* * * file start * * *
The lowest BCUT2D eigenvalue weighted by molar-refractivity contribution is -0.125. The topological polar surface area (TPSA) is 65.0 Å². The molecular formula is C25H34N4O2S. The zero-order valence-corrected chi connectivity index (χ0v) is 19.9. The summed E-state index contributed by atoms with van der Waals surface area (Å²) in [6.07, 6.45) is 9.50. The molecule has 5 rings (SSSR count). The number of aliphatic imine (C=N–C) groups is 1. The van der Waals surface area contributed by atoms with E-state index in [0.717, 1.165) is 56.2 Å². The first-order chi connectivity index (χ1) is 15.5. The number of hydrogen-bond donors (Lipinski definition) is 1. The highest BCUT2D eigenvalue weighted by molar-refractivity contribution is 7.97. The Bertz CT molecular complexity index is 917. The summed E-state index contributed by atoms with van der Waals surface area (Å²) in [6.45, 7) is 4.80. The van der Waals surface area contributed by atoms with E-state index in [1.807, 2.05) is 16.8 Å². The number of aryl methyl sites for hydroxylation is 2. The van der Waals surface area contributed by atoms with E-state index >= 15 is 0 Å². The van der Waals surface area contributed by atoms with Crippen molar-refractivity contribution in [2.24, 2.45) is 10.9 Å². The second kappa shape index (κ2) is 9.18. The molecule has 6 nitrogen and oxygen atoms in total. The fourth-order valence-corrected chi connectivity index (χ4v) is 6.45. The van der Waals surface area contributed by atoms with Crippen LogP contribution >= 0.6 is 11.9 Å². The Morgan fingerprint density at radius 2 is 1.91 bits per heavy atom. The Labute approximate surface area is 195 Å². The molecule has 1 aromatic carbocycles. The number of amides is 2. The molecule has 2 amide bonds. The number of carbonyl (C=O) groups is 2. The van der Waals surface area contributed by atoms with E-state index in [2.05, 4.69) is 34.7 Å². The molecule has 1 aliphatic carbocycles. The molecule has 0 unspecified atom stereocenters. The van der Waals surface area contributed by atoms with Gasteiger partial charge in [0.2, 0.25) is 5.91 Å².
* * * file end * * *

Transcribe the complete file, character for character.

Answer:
The lowest BCUT2D eigenvalue weighted by molar-refractivity contribution is -0.125. The topological polar surface area (TPSA) is 65.0 Å². The molecular formula is C25H34N4O2S. The zero-order valence-corrected chi connectivity index (χ0v) is 19.9. The summed E-state index contributed by atoms with van der Waals surface area (Å²) in [6.07, 6.45) is 9.50. The molecule has 5 rings (SSSR count). The number of aliphatic imine (C=N–C) groups is 1. The van der Waals surface area contributed by atoms with E-state index in [0.717, 1.165) is 56.2 Å². The first-order chi connectivity index (χ1) is 15.5. The number of hydrogen-bond donors (Lipinski definition) is 1. The highest BCUT2D eigenvalue weighted by molar-refractivity contribution is 7.97. The Bertz CT molecular complexity index is 917. The summed E-state index contributed by atoms with van der Waals surface area (Å²) in [6.45, 7) is 4.80. The van der Waals surface area contributed by atoms with E-state index in [1.807, 2.05) is 16.8 Å². The number of aryl methyl sites for hydroxylation is 2. The van der Waals surface area contributed by atoms with E-state index >= 15 is 0 Å². The van der Waals surface area contributed by atoms with Crippen molar-refractivity contribution in [2.24, 2.45) is 10.9 Å². The second kappa shape index (κ2) is 9.18. The molecule has 6 nitrogen and oxygen atoms in total. The fourth-order valence-corrected chi connectivity index (χ4v) is 6.45. The van der Waals surface area contributed by atoms with Crippen LogP contribution >= 0.6 is 11.9 Å². The Morgan fingerprint density at radius 2 is 1.91 bits per heavy atom. The Labute approximate surface area is 195 Å². The molecule has 1 aromatic carbocycles. The number of amides is 2. The molecule has 2 amide bonds. The number of carbonyl (C=O) groups is 2. The van der Waals surface area contributed by atoms with E-state index in [2.05, 4.69) is 34.7 Å². The molecule has 1 aliphatic carbocycles. The molecule has 0 unspecified atom stereocenters. The van der Waals surface area contributed by atoms with Gasteiger partial charge in [0.2, 0.25) is 5.91 Å².